Did the CIA have medical need to make an IO injection, and withhold lidocaine or other pain reliever? Did CIA use the IO injection specifically to cause pain? Was a drug injected into Khan that specifically, or as side effect, caused great pain, in order to further torture him?

We don’t know exactly what the CIA did with this, or any other injection, but the evidence of such forms of medical torture cannot be denied, despite recent attempts by the CIA to minimize allegations of such medical torture, such as the use of drugs in interrogation. In fact, a recent FOIA release from CIA obtained by Jason Leopold at VICE News showed that the CIA used blood thinners to prolong certain forms of torture.

It has not been easy to obtain this information. As Dixon noted in a June 22 op-ed at Al Jazeera, “The CIA has long tried to bury evidence of its crimes. When we filed a legal case challenging Majid’s detention after his arrival at Guantanamo, the government prevented us from meeting with him for a year so that we would not learn about his torture.”

UN Special Rapporteurs’ “Letter of Allegation” to U.S. on Medical Torture and Experimentation

A new article by Adam Goldman at the Washington Post revealed that hundreds of photos from the CIA black sites exist. The fact they may be evidence at any future military commissions trial is currently being determined, as military prosecutors review the photos, which are said to include pictures of naked detainees, CIA personnel, and “photographs of confinement boxes where detainees such as Abu Zubaydah… were forced into for hours.”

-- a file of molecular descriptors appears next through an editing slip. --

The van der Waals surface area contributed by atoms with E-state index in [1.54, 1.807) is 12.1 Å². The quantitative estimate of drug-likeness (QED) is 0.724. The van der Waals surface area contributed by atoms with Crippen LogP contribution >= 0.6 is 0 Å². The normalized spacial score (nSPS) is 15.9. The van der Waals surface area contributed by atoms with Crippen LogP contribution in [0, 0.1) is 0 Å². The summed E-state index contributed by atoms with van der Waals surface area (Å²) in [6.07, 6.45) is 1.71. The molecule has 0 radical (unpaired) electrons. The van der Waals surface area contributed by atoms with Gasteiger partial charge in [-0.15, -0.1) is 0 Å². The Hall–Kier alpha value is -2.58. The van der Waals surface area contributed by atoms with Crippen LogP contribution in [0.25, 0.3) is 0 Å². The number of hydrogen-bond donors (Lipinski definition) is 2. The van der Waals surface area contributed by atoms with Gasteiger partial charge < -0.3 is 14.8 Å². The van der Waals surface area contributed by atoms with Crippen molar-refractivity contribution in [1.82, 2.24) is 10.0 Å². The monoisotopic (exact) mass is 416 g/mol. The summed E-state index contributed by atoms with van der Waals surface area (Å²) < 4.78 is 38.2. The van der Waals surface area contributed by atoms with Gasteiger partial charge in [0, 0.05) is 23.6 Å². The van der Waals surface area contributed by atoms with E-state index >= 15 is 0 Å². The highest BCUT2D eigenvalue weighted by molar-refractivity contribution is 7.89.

But it seems highly unlikely the public will see these photos, and we will have to rely on detainee testimony, and other various attempts by journalists, domestic and international bodies and organizations to pry out the information from the U.S. government. Along those lines, CCR has called for the full Senate CIA torture report and the Panetta Review to be released. A letter initiated by ACLU and signed by approximately 100 national and international rights groups on the need to ensure accountability for the U.S. CIA Torture Program was delivered to the most recent session of the UN Human Rights Council. (more…)

US Government Notifies American Muslims, Who Refused to Be FBI Informants, of Removal from No Fly List